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Re: definition of "use"

On Tue, 2005-04-26 at 09:23 -0300, Humberto Massa wrote:
> >This license hangs on the idea that the definition of the word 'use' in
> >the context of copyright law is as follows:
> >
> >       6: (law) the exercise of the legal right to enjoy the benefits
> >          of owning property; "we were given the use of his boat"
> >          [syn: {enjoyment}]
> >       (From WordNet 2.0)
> >(dict.org, dict use, also google'ing will reveal it in other areasof the
> >net)
> This definition does not match the definition of "usar" (=to use) in 
> Brazilian Law, which is based on possession, not ownership.

Ignoring the context of the source is no way to make an appropriate
translation. If the above is the definition of 'use' in the context of
copyright law, then "usar" is an inappropriate translation as it fails
to carry the same effect/meaning.

To give a more extreme example of the above, if "instrument" were to be
translated into a word that means "a device used to make audible music",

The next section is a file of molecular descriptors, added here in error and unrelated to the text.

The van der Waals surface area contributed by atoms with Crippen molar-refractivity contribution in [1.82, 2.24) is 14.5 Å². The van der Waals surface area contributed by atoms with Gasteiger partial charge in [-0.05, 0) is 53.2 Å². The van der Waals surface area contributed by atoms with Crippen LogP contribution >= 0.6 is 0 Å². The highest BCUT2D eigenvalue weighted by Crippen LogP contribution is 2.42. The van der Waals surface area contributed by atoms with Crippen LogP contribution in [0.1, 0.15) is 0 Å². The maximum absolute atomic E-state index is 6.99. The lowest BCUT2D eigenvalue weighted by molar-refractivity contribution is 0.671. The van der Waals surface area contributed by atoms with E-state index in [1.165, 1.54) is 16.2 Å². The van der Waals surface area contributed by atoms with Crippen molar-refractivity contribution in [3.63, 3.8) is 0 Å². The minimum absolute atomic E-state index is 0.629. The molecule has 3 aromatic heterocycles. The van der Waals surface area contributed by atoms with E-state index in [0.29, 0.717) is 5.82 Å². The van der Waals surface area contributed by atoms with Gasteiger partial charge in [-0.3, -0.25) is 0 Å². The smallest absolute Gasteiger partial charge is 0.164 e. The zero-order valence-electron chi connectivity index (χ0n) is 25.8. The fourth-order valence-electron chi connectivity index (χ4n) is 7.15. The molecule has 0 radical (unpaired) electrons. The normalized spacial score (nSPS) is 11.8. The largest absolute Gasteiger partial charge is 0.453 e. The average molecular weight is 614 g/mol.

then the entire license would become ridiculous.

> >So, what is the definition of the word 'use'? Does it *only* mean to
> >execute a program? Or to *only* read a book? Or to *only* listen to that
> >music?
> >
> In Brazilian "computer programs" law, what we *do* have is that using a 
> program is defined by its "use license contract" terms, meaning the 
> execution of the program under those terms -- limited by our "fair use 
> clauses" (art. 6º Computer Programs Law [L.9609/98]: one backup copy; 
> citation with source in context of education; similarity by 
> functionality; integration on/to other systems) and by our (very heavy) 
> consumer-protection law.
> In the case of non-computer-programs-stuff, what we do have is a statute 
> limitation clause (art. 46 Author's Rights Act [L.9610/98]: lots of 
> stuff, among them musical execution in your home or in schools).

Yes, Title 17 has similar limitations on the exclusive rights.

> So, yes, one can suppose safely that the word "use" in the case of a 
> computer program license means executing such program; in the case of a 
> music, means listening to it in a private/familiar environment or in a 
> school; and in the case of a computer library, the execution of its API 
> by other programs.

I think one could safely say that of "usar" in the context of Brazilian
law, but, apparently, not of "use" in the context of U.S. copyright law
and Title 17.

Regards, James William Pye

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